Is your teen having back-to-school anxiety about online learning?

Hi, is your teenager struggling with some anxiety about going back to school, and on top of that,
is that social anxiety getting so bad that you're really worried that he or she won't be able
to acclimate back into school, face -to -face contact, when that happens? Well, that's today's
question on Tips on Teens. My name is Kent Toussaint. I'm a licensed marriage and family therapist,
and I specialize in helping kids, teens, and families live happier lives. I lead two organizations,
Teen Therapy Center, which is a group of private practice, and the non -profit organization
Child and Teen Counseling, both here in Woodland Hills, California. Every Wednesday at noon
I come to you on Facebook Live to answer your parenting questions. The only difference today
is I'm also helping to post this on another organization site that I'm involved with called
Insight to Teen Culture. Insight to Teen Culture is a group of dedicated professionals who
collaborate on supporting tweens, teens, young adults,

and their families. Links for all organizations are down below. Please give them a visit. We
really like helping people. Anyways, every Wednesday at noon, I come to you in your Facebook
Live. Let's answer today's parenting question. Let's turn the page around so I can see it. I'm
concerned about my daughter's well -being. She's 14 and has always had trouble socializing,
But, she's always wanted to have close friends. Her anxiety gets in the way and she self -isolates.
Before quarantine, she was showing improvement, getting involved in activities, and we felt
like we were making progress. Since quarantine, she's reverted back to being very isolated,
to the point she won't FaceTime with her friends, but she's very outgoing with texting and typing,
as long as her face isn't on video. She's going back to online learning which has a lot of anxiety
about because she doesn't want to share her face on video My big concern is once we get back to
going into the classroom in person How do we help

her interact face -to -face without having a panic attack? So it's funny cuz that's funny. It's
interesting I'm seeing a lot of this in my practice right now a lot of social anxiety Which has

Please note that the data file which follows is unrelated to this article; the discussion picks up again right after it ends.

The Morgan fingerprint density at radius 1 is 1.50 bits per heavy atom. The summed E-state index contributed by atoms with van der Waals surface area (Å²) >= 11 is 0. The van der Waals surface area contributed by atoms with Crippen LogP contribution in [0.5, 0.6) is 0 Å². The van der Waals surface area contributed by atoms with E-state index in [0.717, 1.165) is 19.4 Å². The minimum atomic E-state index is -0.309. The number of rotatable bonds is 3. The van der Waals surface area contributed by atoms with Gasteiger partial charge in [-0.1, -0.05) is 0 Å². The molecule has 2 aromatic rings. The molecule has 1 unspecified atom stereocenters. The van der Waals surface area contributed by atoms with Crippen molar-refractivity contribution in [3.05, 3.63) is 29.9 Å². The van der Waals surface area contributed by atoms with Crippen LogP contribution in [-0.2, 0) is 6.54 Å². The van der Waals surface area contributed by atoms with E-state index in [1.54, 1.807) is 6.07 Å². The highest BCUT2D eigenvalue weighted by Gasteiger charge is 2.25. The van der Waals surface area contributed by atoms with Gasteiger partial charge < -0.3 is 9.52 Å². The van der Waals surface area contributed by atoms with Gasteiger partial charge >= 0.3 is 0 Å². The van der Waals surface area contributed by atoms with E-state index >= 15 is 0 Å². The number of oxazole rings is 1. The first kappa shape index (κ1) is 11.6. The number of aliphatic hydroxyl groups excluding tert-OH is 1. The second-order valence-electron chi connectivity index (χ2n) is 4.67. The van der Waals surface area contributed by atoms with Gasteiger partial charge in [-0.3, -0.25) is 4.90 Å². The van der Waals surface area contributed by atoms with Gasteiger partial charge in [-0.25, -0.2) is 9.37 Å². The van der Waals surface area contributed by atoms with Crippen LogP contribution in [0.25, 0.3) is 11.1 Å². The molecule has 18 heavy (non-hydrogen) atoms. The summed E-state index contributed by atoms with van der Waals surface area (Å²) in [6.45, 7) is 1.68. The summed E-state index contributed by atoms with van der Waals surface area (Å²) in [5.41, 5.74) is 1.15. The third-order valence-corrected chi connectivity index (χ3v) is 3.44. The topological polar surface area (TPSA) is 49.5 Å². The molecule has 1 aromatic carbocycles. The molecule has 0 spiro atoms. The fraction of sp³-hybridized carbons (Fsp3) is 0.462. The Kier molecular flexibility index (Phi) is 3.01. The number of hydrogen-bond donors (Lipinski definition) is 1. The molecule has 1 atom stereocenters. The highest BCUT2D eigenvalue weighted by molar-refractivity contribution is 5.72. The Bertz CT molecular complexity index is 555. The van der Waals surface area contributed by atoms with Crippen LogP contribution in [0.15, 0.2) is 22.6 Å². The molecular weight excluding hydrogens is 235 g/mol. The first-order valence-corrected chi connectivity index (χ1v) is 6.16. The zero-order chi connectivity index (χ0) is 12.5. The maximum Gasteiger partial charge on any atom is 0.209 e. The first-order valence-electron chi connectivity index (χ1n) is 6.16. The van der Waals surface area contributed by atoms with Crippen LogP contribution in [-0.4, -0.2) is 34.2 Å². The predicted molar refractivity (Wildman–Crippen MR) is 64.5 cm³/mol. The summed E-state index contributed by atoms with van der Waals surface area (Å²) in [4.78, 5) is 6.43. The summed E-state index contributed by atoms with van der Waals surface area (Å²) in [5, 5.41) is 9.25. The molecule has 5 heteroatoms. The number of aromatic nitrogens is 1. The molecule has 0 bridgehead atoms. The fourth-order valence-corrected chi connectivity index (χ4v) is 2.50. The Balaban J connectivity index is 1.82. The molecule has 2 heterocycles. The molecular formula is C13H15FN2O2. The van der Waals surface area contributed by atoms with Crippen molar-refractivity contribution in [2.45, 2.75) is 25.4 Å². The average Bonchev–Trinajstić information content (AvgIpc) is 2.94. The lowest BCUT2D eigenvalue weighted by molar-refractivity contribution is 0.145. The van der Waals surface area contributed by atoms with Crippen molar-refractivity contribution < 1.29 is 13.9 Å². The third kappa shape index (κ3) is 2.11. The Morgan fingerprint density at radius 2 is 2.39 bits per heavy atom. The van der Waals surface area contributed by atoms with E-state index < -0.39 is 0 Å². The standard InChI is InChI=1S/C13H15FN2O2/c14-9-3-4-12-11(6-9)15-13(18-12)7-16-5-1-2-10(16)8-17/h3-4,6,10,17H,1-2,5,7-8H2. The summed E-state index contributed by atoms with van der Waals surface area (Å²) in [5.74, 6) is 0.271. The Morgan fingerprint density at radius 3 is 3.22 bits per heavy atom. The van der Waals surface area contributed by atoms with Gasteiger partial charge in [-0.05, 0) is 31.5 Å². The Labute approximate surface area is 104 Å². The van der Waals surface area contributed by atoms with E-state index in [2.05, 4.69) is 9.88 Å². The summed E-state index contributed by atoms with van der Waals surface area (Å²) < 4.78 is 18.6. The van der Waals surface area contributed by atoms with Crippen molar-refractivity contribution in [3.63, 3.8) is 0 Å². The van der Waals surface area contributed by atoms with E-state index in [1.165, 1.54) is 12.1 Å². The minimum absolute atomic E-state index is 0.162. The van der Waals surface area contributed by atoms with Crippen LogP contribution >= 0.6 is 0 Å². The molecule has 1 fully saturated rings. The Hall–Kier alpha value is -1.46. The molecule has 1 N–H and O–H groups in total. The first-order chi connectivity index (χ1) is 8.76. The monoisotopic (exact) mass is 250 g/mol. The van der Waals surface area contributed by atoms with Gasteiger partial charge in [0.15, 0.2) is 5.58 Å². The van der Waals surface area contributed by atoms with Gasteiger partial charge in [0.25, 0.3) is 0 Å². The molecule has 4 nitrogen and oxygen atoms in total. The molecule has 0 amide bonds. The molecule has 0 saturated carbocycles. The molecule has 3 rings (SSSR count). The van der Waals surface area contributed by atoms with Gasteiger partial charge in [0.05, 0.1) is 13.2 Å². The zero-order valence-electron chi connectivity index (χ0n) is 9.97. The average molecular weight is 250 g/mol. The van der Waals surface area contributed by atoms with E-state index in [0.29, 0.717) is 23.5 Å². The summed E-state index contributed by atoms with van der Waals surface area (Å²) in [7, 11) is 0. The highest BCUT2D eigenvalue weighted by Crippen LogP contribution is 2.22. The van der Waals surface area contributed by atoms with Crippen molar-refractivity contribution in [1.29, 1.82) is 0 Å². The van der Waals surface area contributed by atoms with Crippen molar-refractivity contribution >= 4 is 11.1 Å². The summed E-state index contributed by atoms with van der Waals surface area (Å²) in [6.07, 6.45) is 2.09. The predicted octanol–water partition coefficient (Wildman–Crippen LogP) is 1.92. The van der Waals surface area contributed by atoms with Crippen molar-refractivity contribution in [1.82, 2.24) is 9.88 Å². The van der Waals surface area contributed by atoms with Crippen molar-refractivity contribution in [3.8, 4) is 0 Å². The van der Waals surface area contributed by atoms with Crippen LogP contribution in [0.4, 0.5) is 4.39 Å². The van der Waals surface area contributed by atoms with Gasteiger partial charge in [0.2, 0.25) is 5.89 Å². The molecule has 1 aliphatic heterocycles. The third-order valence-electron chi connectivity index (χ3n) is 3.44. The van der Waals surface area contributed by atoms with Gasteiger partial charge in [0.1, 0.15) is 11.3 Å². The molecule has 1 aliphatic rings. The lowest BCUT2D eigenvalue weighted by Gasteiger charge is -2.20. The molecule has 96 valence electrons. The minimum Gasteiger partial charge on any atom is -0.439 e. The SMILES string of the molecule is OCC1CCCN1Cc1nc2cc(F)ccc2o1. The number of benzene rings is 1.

been amplified by the ease of the self isolation from quarantine kids to be able to lock themselves
in the room, stay on their phones for 12, 14 hours a day, maybe even longer for some kids. And it's
this safe little cocoon that feels safe. Of course, it turns into a prison, because they lose
that strength and that resiliency of getting out and being in the world. Could be that kids have
a hard time even going to the grocery store. And if you say, hey, go pick out oranges, they're
terrified of picking out the wrong orange. Or if you go to pick up an order at a restaurant, They're
terrified to give that order so it's important to have your kids have you know get your kids out
now You don't want to force it Anxiety is a real thing fears real thing just telling them to get
over it and say ah it's nothing

no big deal Just do it. Just push through it. That's not really gonna work in fact It's probably
gonna do the opposite and push your kid back farther into the corner So there's a lot of things
to do about this number one talk to your kid better yet listen to your kid ask some some open -ended
questions. How are you feeling? What are you concerned about? But don't judge her answers.
If she says, I'm scared everyone's gonna laugh at me, and I'm gonna joke at me, say everyone's
gonna think I'm stupid, and you might say, well they're not gonna do that. No, that's of course
not gonna do that. That's not going to help. That all she's gonna feel is that you are dismissing
her, and that you're pushing away her feelings, that what her experience is is irrelevant to
you, and you don't get it. Which is gonna make her feel more alone, therefore she's going to isolate
to protect herself from feeling alone, if that makes sense. So whatever you can do, make that
experience safe for her, where she feels

comfortable, whether it's you guys are sitting on the couch and snuggling, whether she's sitting
across from you, whatever is good for her. So really support her. And also, this may not be one
conversation. This may be several conversations you're going to have with her. Also, it's
important to help her talk through what is her experience. If she's going to be online and she
has the camera off, how does she feel as opposed to having the camera on? What is the difference?
And it may be that you need to have a therapist talk to her about this. And the reason why is because
therapists don't tell your daughter to brush her teeth or put her shoes away or get ready on time.
So the great thing about therapists is we're not authority figures. We're able to connect with
a kid on a way that parents can't. We also can't connect as a parent can't either. So we're not